Fanboy 4D Taping
by Eric J. Kregel
part 1 of 2
Toggles! I have recently visited your website and found out I own your book. Imagine that! Ever since I was a kid, I loved Duke Spear and watched the show religiously, almost memorizing every show. I noticed on your streaming video section that episodes #7 and #9 were blurry. How would you like to get fresh, digitally recorded episodes for only $3 a piece? Write back!
This e-mail began it all. Simple, straightforward: one fan of the great sci-fi show of “Duke Spear” from the early eighties to another.
Yes, I am a fan of Duke Spear. I don’t mind the cheesy keyboard soundtrack, the puffed out shoulder pads, the spandex, the big hair, or even the plastic monsters. I don’t think television has ever been the same since the network pulled the plug on Duke Spear after the third season.
What’s worst, for those of you who are now giggling at a grown man’s obsession with this kid’s show, I’m not only a fan but I’ve made it my profession. Ten years ago, I wrote a book chronicling everything about the show: episode guides, character bios, behind the scenes, and anything else a fan would want or, hyperbolically, need. To promote the book, I ran a website that has, in its eighth year, become my sole income (most of my money is made through pop-up ads and video sales).
Duke Spear and I go a long way, so it wouldn’t be odd that someone offered to sell me episodes of the show. In fact, it made my morning. The production company vanished four years ago and I bought the rights to the show, to broadcast them “as I have them,” meaning my personal recordings, from a VHS machine back in 1990. All of them were blurry; episodes #7 and #9 especially so.
So to find these episodes, especially with the boast that it’s in digital, was a wonder. Innocently, I bit and paid the fellow. Two hours later, they came to me attached to an e-mail.
I had never seen such clarity! I could have sworn they must have been recorded in High Definition, but that made little sense from a show shot in 1983. The characters — Duke Spear, Vetta Dering, and Dr. Dale Kruchow — were people again, not pink blobs sifting through the fuzz and distilled light of my broadcasts.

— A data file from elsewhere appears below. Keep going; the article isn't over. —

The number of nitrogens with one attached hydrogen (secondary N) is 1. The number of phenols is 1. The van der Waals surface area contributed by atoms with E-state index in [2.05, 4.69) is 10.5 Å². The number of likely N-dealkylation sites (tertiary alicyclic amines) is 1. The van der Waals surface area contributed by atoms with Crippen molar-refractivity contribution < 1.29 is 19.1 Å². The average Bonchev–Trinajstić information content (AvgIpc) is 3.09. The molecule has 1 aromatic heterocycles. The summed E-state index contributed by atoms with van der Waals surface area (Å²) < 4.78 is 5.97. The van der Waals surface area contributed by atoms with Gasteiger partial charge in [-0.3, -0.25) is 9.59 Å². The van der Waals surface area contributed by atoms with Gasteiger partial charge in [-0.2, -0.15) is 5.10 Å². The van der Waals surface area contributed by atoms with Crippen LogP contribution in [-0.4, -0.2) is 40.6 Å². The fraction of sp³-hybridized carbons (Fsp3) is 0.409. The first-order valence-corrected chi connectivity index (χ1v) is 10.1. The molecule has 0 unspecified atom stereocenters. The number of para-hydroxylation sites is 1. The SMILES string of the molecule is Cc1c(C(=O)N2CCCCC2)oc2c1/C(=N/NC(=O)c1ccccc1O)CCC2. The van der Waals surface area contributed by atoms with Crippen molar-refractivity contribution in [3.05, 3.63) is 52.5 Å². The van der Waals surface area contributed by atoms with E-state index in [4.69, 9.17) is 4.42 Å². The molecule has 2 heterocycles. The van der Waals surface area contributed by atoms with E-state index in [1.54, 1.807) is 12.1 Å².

When I watched them, memories flooded my mind. As a teenager, the idea of marrying science and fiction was new to me. Certainly, traveling through space wasn’t a new idea but the idea that we could discover the world, play out philosophies, and learn about people through a space opera was opened, as if I was in a dark room suddenly filled with light, by Duke Spear.
Duke Spear ran from 1983 to 1986, up against other major shows of the era. Duke was a former professional hockey player from Edmonton whose former college professor, Dr. Kruchow, found a way to travel from our world into other worlds by dimensional travel. Vetta, a nosy reporter, snuck aboard Duke’s ship and became part of the crew. At the end of the pilot, they were hired by a superior race of people to fight crime by traveling through dimensions. They were given a cool ship, tight fitting spandex uniforms, and a talking robot.
I was eleven when the first show aired and it walked me through Jr. High and into High School, my first date, and the awakening of myself as a man. The first two were merely chronological, but the latter was due to watching Duke Spear.
In the middle of Spear’s first season, I noticed Vetta Derring. She was played by the actress Myra Firestorm, a half-native/half-Irish raven haired beauty with green eyes and dark skin. She was my first crush, my first notice that girls were something more than just classmates. All to Myra Firestorm.
At the end, it was Myra Firestorm who caused the show its cancellation. She wanted out — seeking a “serious” acting career — and left mid-season in 1986. They tried replacing her with a blond, but the chemistry wasn’t there and viewers, except maybe me, dropped off. Myra, with the exception of a beer commercial, was never seen again, except in re-runs.
I went onto to College, Grad School, and my doctorate work, specializing in Medieval Mythology, until my first, late wife gave me as a Christmas present a whole box of video tapes for Christmas. She traded for them on-line and got me the whole series. Elated, I re-watched them and discovered a show with tight plots, all right acting, and some of the best scripts that were ever out there.
So I wrote a book, interviewing the writers, actors (except Ms. Firestorm, who could not be contacted), and producers of the show, getting a tidy handle for my book. After launching my website, I never had to teach a class or write a research paper again. All because of my murky videos of Duke.
A week after receiving the cleanest copy of Duke Spear I’ve ever seen, another e-mail came:
How did you like those copies? I’ve got a million more! Lets keep in touch, duke4ever. In fact, let me make this REALLY interesting. How would you like to see an episode from season 4?
Too many things about that e-mail struck me strange. First of all, there was/were/are/would be never a season four. I talked to everyone involved and episode 79, “Curtains,” was the last time anyone ever did anything, officially, for Duke Spear.
Secondly, there was a greeting at the end of the e-mail, using the word “toggles”. As uncommon as that expression might be (try never!), I only knew one other person who used such an idiom. Blake Henry, my roommate in Grad school. I studied literature, he studied astrophysics. A brilliant man who I lost touch with the day after we graduated.
Rumor had it he went crazy working on a super-theory, intending to unite macro and microphysics together. He was said to be drooling on anti-depresents in his mom’s basement, somewhere in Manitoba. Also a fan of Duke Spears. Toggles and a possible fourth season? It deserved, at least, a reply to which I muttered something about being interested and send me a sample.